Then, while Tom tidied the lines and stowed the ground-tackle William took the helm. ‘Here we go boys,’ he cried as he opened the regulator. Looking back at the engine he grinned. It was a beam-engine, operating through a process beginning with steam jetting into the single cylinder, which was jacketed with timber for insulation. The piston moved upwards in response, forcing the overhead beam upwards on that side and down on the other. The movement of a slide valve allowed steam into the opposite end of the cylinder, thus forcing the piston to move in the other direction. Down came the beam. This cycle delivered reciprocal motion to a connecting rod at the other end of the beam, which applied rotary force to the crankshaft. It was an old design, even in 1853, but like the boat, it had been constructed there in Hindmarsh, South Australia, by German-born engineer Mr Claus Gehlkin and made to last. With a breathless rush, both port and starboard paddlewheels started to churn, bringing up the smell of river water so it was thick in their nostrils.
William punched one fist into the air and shouted an old school scrimmaging cry, using the wheel to steer the brand-new vessel into the current, facing it mightily. Within a few minutes the little paddle steamer was making five knots upriver, while grey teals and black ducks left staccato patterns on the river surface as they winged away from their path.
‘It works,’ cried William to his brothers, and there was a pricking of tears in his eyes. ‘The first steamer on the River Murray!’ This fact was true for all to see, with smoke streaming from the stack, and steam escaping in puffs with each stroke of the piston.
‘Indeed she is,’ said Tom. ‘But now look, she needs a name. You’ve been cagey about what to call her?’
Elliot took up the cry from his place near the engine astern. ‘A working steam boat needs a name. What will we call her?’
‘I would’ve thought that obvious,’ said William. ‘There’s only one fitting name that I can think of.’
Tom grinned, ‘I’m guessing you want to name her after Ma? The Mary Ann?’
‘That’s it,’ said William. ‘Just what I was thinking.’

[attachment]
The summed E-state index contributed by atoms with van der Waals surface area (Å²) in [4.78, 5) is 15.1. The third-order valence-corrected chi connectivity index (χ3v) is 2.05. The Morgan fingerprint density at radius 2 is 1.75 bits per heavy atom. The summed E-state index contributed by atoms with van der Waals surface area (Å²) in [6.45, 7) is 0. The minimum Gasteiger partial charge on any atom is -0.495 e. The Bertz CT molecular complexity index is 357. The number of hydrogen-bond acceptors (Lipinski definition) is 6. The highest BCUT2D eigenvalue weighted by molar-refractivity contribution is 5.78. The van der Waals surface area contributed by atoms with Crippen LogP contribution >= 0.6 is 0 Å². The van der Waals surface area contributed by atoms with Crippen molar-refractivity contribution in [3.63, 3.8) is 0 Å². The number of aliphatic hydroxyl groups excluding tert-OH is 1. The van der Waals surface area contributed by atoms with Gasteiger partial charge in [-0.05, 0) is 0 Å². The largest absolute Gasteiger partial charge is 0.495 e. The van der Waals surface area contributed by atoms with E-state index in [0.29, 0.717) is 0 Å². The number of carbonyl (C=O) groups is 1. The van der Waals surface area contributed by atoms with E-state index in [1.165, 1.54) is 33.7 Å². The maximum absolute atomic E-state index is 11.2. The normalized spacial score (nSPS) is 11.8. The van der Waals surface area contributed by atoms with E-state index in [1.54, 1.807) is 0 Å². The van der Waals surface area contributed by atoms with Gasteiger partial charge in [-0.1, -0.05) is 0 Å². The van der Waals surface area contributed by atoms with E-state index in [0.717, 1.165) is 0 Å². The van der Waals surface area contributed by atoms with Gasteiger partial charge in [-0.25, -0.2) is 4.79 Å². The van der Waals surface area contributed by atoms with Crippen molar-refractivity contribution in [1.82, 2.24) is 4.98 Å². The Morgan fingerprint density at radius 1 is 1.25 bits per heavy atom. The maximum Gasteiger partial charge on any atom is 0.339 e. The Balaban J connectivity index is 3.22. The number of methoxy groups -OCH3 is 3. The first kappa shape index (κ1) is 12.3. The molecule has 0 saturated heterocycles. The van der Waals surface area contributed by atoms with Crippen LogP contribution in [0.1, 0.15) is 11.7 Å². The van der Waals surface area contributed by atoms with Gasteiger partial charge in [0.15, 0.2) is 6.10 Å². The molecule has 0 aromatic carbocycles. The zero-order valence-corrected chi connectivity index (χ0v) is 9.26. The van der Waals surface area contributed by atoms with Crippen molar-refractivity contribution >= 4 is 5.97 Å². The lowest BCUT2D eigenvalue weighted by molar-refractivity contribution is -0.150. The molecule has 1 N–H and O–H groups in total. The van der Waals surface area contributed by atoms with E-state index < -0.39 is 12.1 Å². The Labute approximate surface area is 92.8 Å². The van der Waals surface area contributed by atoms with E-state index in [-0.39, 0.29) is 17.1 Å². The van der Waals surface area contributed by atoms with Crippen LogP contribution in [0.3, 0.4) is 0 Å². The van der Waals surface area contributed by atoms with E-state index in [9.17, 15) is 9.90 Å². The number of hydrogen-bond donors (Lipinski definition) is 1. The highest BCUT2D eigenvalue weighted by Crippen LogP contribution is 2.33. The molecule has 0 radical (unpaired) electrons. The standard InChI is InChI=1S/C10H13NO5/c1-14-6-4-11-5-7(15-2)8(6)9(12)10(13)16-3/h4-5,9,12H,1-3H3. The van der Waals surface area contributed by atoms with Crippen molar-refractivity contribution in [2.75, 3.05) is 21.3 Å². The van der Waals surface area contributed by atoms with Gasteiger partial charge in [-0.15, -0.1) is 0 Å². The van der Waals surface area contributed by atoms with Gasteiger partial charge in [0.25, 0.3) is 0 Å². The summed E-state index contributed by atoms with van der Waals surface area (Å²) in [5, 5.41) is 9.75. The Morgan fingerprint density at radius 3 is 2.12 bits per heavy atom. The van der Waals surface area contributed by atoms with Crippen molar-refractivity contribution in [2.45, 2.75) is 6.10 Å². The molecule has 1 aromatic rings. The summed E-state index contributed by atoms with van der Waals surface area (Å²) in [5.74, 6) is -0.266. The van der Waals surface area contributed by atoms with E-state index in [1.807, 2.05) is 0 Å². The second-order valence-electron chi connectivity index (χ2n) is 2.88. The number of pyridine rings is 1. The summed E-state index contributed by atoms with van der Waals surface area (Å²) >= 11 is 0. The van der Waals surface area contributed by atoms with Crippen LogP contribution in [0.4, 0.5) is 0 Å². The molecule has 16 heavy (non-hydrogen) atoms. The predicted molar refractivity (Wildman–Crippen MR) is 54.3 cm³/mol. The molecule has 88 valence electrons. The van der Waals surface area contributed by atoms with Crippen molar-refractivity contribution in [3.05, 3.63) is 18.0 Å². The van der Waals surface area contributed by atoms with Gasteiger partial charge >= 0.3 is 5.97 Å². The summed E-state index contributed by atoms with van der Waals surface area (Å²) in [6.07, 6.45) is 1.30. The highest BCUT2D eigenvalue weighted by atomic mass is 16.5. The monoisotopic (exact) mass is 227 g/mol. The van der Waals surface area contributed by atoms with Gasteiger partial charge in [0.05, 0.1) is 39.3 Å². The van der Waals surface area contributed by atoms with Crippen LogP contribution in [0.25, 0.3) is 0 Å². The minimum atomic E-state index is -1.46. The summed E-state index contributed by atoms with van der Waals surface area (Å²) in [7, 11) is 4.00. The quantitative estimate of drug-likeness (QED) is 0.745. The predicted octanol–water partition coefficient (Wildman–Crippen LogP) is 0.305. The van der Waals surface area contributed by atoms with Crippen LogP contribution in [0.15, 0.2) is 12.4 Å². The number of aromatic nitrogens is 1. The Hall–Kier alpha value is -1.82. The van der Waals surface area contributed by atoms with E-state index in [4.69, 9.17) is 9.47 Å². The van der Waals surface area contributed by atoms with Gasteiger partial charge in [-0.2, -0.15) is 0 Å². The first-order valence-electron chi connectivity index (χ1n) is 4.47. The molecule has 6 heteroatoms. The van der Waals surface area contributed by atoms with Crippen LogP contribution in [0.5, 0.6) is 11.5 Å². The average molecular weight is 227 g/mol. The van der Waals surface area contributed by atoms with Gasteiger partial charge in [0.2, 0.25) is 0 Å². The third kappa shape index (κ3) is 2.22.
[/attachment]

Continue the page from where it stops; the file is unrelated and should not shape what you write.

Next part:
‘The Mary Ann it is,’ agreed Elliot, ‘and you’re right, there’s no better name.’
It was a special day for William, as he continued to steer this wonderful creation of theirs, for he was learning that their creation now had a life and personality of its own – and the river by boat was always interesting – a shepherd on the bank with his flock taking water on a shallow spit; a couple of travellers camped on the eastern bank, and the beauty of the river stretching dreamily into the distance, gilded with the realisation that the adventure was only just beginning.
Over the next three hours the engine gained and lost power as Elliot walked a tightrope between threatening to blow the boiler apart with too much heat, or to underfeed it through cautiousness. Tom divided his time between running repairs and sounding the channel with a lead line. William was already marking depths on a sketch-chart, as well as listing issues that would need attention when they returned to their makeshift boathouse.
It was an important first journey, and on their return to Noa No, William put his plan for improving the boiler into action. The three brothers dragged heavy bullock-chains aboard, then wrapped them tightly around the boiler, using shackles. As a finishing touch, they used a sledgehammer to pound heavy timber wedges in between chain and boilerplate to make it tighter still.
When it was done, the three brothers lounged on the deck, while William produced a single bottle of ale, brewed in Oakbank in the Adelaide Hills, the brewer’s name, Johnston, stamped on the brown glass bottle. It was a rare treat for the boys, for whom alcohol was rarely, if ever, consumed, their father and Baptist church both being opposed to its consumption.
‘Beer? Father would kill us,’ said Elliot.
‘Ar there boy. What he don’t know won’t hurt him, and it’s just a small mug each – something special after what we’ve been through.’
Jar in hand Elliot stood back and regarded the newly-wrapped boiler. ‘Looks jerry-built, but I can’t deny that it will be stronger.’
Tom turned to William, ‘What’s next?’
‘If that great goob Captain Cadell can extort money out of the South Australian government, so can we. I’ll write a letter to Governor Young meself and see what we can get.’
Continued next week …
©2021 Greg Barron